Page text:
In the qualifying event at Snowmass, also in dramatic fashion, you needed a high score to make the Olympic team – and your final run scored a perfect 100. What was your mental state in that moment, just before taking your final run and last chance at making the team?
At Snowmass, I wanted to start off with something heavy that the judges had never seen me do. So finally, I got over the fear during practice and I did the Cab Double Cork 1440 – the trick that I got injured on. I hadn't done it, and it was building up, so I finally took it off the pedestal and cleared the hurdle.

I got my self pumped and dropped in and the first hit was perfect and I rode into the second hit and it was perfect. The third hit was a 540 and I was like, 'Just finish it, you're doing so well.' I got this second wind while in the air, and I did the last two tricks pretty flawlessly. I wasn't expecting a perfect score; I was just hoping to win. And then I got the perfect hundred and it was emotional because that solidified me as an Olympian again. We had all been talking about going to the Olympics – I was doing all the NBC promos about going – but I wasn't even on the team yet. So, man, having that weight lifted, and knowing that I would get my moment to throw down at the Olympics – that was amazing.

Overcoming that fear and winning with that run was so special and it said a couple of things: I was concerned about some of the other riders' tricks – it's a judged event, so you never know how they're going to judge your runs and tricks. And when Scotty James put down his best run, and my run beat it – I was very confident, but I knew we still had to dig deep.

That's awesome. Are you determined to compete again in the 2022 Winter Olympics?
That's a popular question – normally, in the Olympics, you might only get one opportunity. Honestly, I'd love to go again. I'm so motivated to snowboard now, especially with this four-year grace period to have fun and learn new stuff. There's just one thing that's getting in the way – skateboarding. I would love to compete as a skateboarder in the 2020 Tokyo Games. And I'm thinking that's what I need to do, because I don't have to go to New Zealand or Scandinavia or Austria to train in the freezing cold. I have a bowl and a ramp in my backyard in Malibu and that's where I practice. I feel like that would be really refreshing for me and, in turn, would also help my snowboarding for 2022.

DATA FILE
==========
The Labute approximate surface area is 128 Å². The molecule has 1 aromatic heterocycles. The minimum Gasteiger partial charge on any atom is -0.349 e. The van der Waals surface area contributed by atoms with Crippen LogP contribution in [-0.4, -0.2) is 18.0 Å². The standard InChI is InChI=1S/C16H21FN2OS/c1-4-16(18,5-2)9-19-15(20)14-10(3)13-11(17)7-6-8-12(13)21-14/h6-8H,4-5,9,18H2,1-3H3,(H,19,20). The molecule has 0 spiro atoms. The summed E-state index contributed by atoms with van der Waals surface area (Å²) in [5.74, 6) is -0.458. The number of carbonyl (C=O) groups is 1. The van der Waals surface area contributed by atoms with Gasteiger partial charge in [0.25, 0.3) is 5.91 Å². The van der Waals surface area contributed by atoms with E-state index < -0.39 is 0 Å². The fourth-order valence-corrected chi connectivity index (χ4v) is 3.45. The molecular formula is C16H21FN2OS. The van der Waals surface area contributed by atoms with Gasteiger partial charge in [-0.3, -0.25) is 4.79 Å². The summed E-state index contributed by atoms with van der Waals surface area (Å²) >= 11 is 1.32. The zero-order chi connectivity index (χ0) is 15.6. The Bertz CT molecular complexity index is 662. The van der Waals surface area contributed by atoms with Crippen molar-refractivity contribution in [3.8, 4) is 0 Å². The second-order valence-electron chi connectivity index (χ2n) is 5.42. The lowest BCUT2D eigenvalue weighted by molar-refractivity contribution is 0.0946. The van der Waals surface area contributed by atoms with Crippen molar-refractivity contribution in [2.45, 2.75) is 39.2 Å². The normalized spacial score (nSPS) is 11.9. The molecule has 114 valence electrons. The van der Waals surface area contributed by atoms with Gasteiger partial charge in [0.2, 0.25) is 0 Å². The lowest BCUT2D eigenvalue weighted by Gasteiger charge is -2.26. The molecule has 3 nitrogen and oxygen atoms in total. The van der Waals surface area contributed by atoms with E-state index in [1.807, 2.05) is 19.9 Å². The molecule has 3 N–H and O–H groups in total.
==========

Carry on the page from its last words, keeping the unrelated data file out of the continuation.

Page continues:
In your first Rolling Stone interview in 2006, after winning your first gold medal, there was a plan to have a homecoming parade in your honor in San Diego. You asked for a "crunk" goblet encrusted in diamonds for the event. Did you ever get the goblet?
I did get a goblet! At the time, Snoop Dogg had one – that was the thing. I was probably just joking about it, but then Lil Jon sent me a goblet. So if you come over to the house, you'll see it in my collection of memorabilia. I could just picture Lil Jon gluing all these little rhinestones to the goblet, burning his hand with the glue gun. [laughs]

Before you made the cover of Rolling Stone for the second time, in 2010, you had special American flag pants designed in anticipation of getting on the cover. How did that come about?
I'm all about this weird visualization. After my first Olympics, I was on the cover of Rolling Stone – an incredible honor. So leading up to Vancouver, I thought if I could win again, I could make the cover of Rolling Stone again. And what would I want that to look like? What would I be doing? I was super into Guns N' Roses at the time and saw a video of Axl Rose wearing these American flag shorts. I wasn't so sure I could pull off the shorts, but I had these American flag pants made and I thought it would be sick to wear them on the cover of Rolling Stone, if it were to happen. What's crazy is that they played Paradise City at the top of the half-pipe while we were competing and I actually met Axl Rose after; and he was hyped that they played his song on the half-pipe. Then, the house that we stayed at had this giant coffee table book of every Rolling Stone cover and, holy shit, mine was in there too.

So I won the Olympics for the second time and got the phone call from Rolling Stone. I flew to New York and we did the photo-shoot with the American flag pants. Jimi Hendrix had been slated for the cover, so as a tribute, we recreated the scene where he sets his guitar on fire; but instead, I lit my snowboard on fire.